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The Washington Times “December 1941” Book Review

When 1941 dawned, about half the nation wanted to stand aside from “Europe’s wars,” and about half thought “preparedness” was imperative to help the embattled British and rearm ourselves. Few actually thought we would be dragged into a war.

Charles Lindbergh and other famous names led America First, an organization that epitomized the isolationist view. The most familiar individual on the “internationalist” side was the president, Franklin D. Roosevelt.

Craig Shirley, known for creating a you-are-there atmosphere in his earlier books about Ronald Reagan’s 1976 and 1980 presidential campaigns, has done it again in “December 1941.” News stories and confidential dispatches about the growing worries over Japanese imperial expansion in Asia are intermingled with the quotidian. We learn about popular films and songs of the day. (Inexpensive moviegoing was a national habit.)

The nation was gradually climbing out of the 10-year Depression. An upbeat mood had been created by the World’s Fair in New York and International Exposition in San Francisco in 1939 and 1940, and most Americans were looking forward to better times. Their thoughts were not about distant wars. Continue reading The Washington Times “December 1941” Book Review

“December 1941” Featured in the Jewish Ledger

As stated in the Jewish Ledger,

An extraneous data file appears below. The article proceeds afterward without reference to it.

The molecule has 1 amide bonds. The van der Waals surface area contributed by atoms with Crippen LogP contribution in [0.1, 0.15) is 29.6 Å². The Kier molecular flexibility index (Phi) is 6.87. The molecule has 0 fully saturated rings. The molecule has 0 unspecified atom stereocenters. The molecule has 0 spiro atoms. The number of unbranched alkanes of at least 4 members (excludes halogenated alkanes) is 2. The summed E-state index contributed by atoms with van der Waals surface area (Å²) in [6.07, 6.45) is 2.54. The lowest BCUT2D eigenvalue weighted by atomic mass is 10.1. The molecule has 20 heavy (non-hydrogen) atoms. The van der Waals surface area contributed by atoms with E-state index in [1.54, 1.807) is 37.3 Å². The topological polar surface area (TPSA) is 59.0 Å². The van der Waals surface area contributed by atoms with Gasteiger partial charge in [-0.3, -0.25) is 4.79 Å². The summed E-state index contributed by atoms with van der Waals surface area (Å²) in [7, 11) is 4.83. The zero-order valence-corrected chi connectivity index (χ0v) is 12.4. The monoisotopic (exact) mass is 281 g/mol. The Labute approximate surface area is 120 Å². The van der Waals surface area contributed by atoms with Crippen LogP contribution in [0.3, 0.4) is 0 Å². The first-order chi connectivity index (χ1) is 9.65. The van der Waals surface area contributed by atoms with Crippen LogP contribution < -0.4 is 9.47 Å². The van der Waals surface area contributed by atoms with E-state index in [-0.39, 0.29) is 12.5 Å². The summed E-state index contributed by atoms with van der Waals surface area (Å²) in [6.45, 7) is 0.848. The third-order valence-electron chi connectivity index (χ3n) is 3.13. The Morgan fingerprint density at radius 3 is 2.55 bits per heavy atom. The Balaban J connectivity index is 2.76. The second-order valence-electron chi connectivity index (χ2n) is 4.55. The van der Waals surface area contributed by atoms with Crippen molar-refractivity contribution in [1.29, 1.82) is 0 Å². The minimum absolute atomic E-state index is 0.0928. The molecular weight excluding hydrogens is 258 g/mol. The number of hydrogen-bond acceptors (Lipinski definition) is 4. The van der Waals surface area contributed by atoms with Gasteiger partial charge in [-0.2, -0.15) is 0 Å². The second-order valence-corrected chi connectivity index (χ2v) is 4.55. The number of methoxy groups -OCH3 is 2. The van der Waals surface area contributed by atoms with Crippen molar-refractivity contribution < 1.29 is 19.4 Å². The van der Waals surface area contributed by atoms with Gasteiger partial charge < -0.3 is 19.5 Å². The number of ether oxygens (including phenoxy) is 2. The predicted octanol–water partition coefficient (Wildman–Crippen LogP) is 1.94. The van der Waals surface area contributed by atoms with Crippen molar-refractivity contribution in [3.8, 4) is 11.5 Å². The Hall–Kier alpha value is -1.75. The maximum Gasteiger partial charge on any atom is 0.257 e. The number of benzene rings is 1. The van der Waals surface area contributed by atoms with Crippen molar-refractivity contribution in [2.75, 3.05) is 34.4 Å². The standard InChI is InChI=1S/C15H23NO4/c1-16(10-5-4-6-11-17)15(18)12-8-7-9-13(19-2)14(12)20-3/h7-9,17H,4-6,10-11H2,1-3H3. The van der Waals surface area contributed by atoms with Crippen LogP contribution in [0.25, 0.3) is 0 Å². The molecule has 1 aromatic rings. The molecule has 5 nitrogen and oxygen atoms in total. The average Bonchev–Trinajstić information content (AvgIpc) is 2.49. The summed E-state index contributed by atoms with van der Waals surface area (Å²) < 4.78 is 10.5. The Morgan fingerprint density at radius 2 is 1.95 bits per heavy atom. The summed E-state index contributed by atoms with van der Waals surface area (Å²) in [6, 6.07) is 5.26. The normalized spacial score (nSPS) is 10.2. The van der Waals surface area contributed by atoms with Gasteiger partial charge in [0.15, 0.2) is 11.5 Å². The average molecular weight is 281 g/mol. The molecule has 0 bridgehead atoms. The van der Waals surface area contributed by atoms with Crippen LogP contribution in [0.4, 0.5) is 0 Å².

“A book will be available this month by Ronald Reagan biographer Craig Shirley called “December 1941.” While December 7,1941 is the day that gave the month importance, the abrupt change in the psyche of the nation and the move from innocence and isolation to reality and involvement is graphically outlined in this day by a compilation of events, moods and cultural change. Pearl Harbor awoke a sleeping giant in a way few could have imagined at the time, and this book gives the reader a sense of the many irrevocable changes that gripped America, along with the war that dominated the decade and the subsequent balance of the century.”

“December 1941” Featured in Northern Virginia Magazine

Craig Shirley, who lives in Alexandria, provides a new perspective on World War II called “December 1941:  31 Days that Saved America and Changed the World,” published by Thomas Nelson.

During the first week of December 1941, America was still struggling with the remnants of the Great Depression, and war was not on its mind.  But everything changed on Dec. 7.  Shirley details that month’s impact on America, an impact still felt today, with powerful prose.

Shirley specifically mentions D.C.’s reaction to the Pearl Harbor attack and the immediate legal and political ramifications.  A local authority on a local matter should make this book essential for the region’s history enthusiasts.

Shirley himself is a true local presence.  He not only lives in Alexandria, he also serves as president and CEO of Shirley & Banister Public Affairs.  He has long been involved in the political scene, and he has already written two highly successful books on the Reagan campaigns of 1976 and 1980.

Also forthcoming from Shirley is a biography of Newt Gingrich, with full cooperation from Gingrich himself.  That book, entitled “Citizen Newt,” wends its way into stores in January 2012, and is also published by Thomas Nelson.  Both “December 1941″ and “Citizen Newt” retail for $24.99.